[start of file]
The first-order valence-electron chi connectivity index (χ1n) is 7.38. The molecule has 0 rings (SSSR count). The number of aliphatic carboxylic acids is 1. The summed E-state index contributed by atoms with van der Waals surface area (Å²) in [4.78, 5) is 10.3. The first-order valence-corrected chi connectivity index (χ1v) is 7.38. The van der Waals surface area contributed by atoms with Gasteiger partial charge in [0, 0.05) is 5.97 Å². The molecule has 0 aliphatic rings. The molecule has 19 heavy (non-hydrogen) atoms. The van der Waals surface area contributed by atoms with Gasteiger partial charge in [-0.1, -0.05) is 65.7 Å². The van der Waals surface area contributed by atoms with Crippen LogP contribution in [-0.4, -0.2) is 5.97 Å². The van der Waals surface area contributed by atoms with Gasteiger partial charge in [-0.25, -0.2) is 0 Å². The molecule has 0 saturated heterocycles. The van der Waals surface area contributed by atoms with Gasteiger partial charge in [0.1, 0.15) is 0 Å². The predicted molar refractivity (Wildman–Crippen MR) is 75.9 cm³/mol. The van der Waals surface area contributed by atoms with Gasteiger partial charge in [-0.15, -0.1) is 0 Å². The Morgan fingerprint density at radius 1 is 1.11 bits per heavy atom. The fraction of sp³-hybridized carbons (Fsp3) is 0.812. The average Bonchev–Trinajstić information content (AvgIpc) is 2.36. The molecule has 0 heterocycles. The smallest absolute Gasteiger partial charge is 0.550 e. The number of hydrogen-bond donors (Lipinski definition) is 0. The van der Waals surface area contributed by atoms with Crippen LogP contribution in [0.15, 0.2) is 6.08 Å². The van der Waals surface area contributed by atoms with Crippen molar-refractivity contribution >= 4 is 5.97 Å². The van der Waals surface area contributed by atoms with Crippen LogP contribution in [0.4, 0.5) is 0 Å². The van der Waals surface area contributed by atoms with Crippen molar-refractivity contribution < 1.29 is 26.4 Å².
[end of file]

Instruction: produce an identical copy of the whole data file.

The first-order valence-electron chi connectivity index (χ1n) is 7.38. The molecule has 0 rings (SSSR count). The number of aliphatic carboxylic acids is 1. The summed E-state index contributed by atoms with van der Waals surface area (Å²) in [4.78, 5) is 10.3. The first-order valence-corrected chi connectivity index (χ1v) is 7.38. The van der Waals surface area contributed by atoms with Gasteiger partial charge in [0, 0.05) is 5.97 Å². The molecule has 0 aliphatic rings. The molecule has 19 heavy (non-hydrogen) atoms. The van der Waals surface area contributed by atoms with Gasteiger partial charge in [-0.1, -0.05) is 65.7 Å². The van der Waals surface area contributed by atoms with Crippen LogP contribution in [-0.4, -0.2) is 5.97 Å². The van der Waals surface area contributed by atoms with Gasteiger partial charge in [-0.25, -0.2) is 0 Å². The molecule has 0 saturated heterocycles. The van der Waals surface area contributed by atoms with Gasteiger partial charge in [0.1, 0.15) is 0 Å². The predicted molar refractivity (Wildman–Crippen MR) is 75.9 cm³/mol. The van der Waals surface area contributed by atoms with Gasteiger partial charge in [-0.15, -0.1) is 0 Å². The Morgan fingerprint density at radius 1 is 1.11 bits per heavy atom. The fraction of sp³-hybridized carbons (Fsp3) is 0.812. The average Bonchev–Trinajstić information content (AvgIpc) is 2.36. The molecule has 0 heterocycles. The smallest absolute Gasteiger partial charge is 0.550 e. The number of hydrogen-bond donors (Lipinski definition) is 0. The van der Waals surface area contributed by atoms with Crippen LogP contribution in [0.15, 0.2) is 6.08 Å². The van der Waals surface area contributed by atoms with Crippen molar-refractivity contribution >= 4 is 5.97 Å². The van der Waals surface area contributed by atoms with Crippen LogP contribution in [0.4, 0.5) is 0 Å². The van der Waals surface area contributed by atoms with Crippen molar-refractivity contribution < 1.29 is 26.4 Å².